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Vicarious Liability

Monday, May-20, 2024

Vicarious Liability

Background

Employers might find it strange that they could be liable for the acts of an employee which were well outside the terms of a job description, for example, where a third party suffers injury or harm as a result of an assault. This is known as vicarious liability and it has been looked at again in a recent Court of Appeal (CA) decision.

In MXX v A Secondary School the Court held that a secondary school was not vicariously liable for the act of a sexual assault committed against a 13-year-old pupil at the school by a student training to be a PE Teacher who was on a one-week Work Experience Placement (WEP).

PXM was an 18-year-old college student who wanted to qualify, as part of this process he undertook a WEP with the school during February 2014. PXM was expected to provide some help with PE lessons and was subject to the school’s induction process. During the induction he was told that he would be supervised by a member of staff at all times and taken through the school’s policy and procedure documents, including those relating to Safe Working Practices for the Protection of Children. He signed a declaration to the effect that he understood these.

During the WEP there were two occasions when PXM interacted with MXX the pupil, the first being when he suggested that they attend an after-school badminton club and the second at the club session itself.

Any social media contact between the two took place once PXM had left. In August of 2014 PXM committed the assaults of assault and battery and sexual activity against MXX. He was arrested and pleaded guilty. MXX subsequently brought proceedings against the school seeking damages for personal injury as a result of the sexual assault and arguing that the school was vicariously liable for PXM’s conduct.

Decision

The High Court looked at the claim and two significant elements relating to the legal position. It reasoned that PXM performed minor and ancillary tasks at the school and the relationship was not one of employment or akin to employment.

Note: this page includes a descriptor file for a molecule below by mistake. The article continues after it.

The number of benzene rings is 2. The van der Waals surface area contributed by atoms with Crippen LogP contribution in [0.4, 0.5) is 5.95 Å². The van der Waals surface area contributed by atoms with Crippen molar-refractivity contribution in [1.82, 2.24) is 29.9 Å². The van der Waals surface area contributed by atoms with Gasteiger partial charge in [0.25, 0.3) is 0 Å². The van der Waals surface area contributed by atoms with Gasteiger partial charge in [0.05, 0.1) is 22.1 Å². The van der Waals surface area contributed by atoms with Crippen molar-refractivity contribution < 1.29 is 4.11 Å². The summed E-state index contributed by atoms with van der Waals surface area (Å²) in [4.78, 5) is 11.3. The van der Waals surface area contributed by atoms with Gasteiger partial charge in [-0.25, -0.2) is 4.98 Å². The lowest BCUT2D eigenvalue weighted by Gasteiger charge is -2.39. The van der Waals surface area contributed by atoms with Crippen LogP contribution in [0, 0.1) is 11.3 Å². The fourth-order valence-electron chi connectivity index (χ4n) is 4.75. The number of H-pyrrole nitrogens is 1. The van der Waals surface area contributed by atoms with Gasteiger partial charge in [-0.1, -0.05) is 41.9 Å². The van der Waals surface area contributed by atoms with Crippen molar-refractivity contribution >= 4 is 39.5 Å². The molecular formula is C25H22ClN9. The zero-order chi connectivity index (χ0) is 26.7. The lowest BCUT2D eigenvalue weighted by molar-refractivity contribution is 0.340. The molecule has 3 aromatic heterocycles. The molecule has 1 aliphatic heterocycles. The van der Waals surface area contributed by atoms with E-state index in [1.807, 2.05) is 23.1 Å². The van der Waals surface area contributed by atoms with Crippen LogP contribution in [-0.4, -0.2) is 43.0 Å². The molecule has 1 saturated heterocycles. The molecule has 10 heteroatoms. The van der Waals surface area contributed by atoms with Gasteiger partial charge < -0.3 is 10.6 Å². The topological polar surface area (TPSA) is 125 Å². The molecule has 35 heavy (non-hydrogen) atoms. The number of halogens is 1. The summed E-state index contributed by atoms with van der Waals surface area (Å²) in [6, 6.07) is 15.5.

It also held that the wrongdoing of PXM occurred a number of weeks after his relationship with the school had ended and that PXM was closely supervised whilst at the school and had no private access to MXX nor any opportunity for the same. He had no caring or pastoral responsibility. The use of Facebook had nothing to do with the activities of the school and it was forbidden by the school’s policy on social media. The Facebook contact occurred once the WEP had terminated.

Court of Appeal

The CA reversed the first finding of the High Court. There was evidence that PXM’s actions during the WEP were effectively the start of the grooming process. It also found that the relationship was akin to employment in that he agreed to adhere to the schools’ policies and procedures, his time was regulated and he was supervised. There was no evidence to support an assertion that he was carrying on business on his own account.

However, the CA held that the close connection between them was not made out. It agreed with the view of the High Court as to the limited nature of PXM’s role at the school with no caring or pastoral responsibility for pupils, which is a factor which could carry considerable weight in previous cases.

PXM’s access to MXX was limited and he was always closely supervised. He had no position of authority over pupils at the school and the communication on social media took place once the WEP had terminated. The grooming which led to the sexual offending was not inextricably woven with the work PXM carried out during his week at the school.

Takeaway

Businesses should take all appropriate steps to ensure these situations do not arise, or if they do then to ensure that the impact on victims and the business is mitigated. The risk for the business can be mitigated by ensuring that those who are recruited at whatever level are taken through all policies and procedures and are given training and that they acknowledge that this has taken place and that they have agreed to comply. They should be appropriately supervised.

It is important that policies are kept up to date and that the culture of an organisation is such that there is zero tolerance of any form of harassment. The result of this case could have been different for the school if it had not paid the attention it did to induction, supervision and the extent of the role to be undertaken by PXM.

Insurances should be checked regularly for the appropriate cover.

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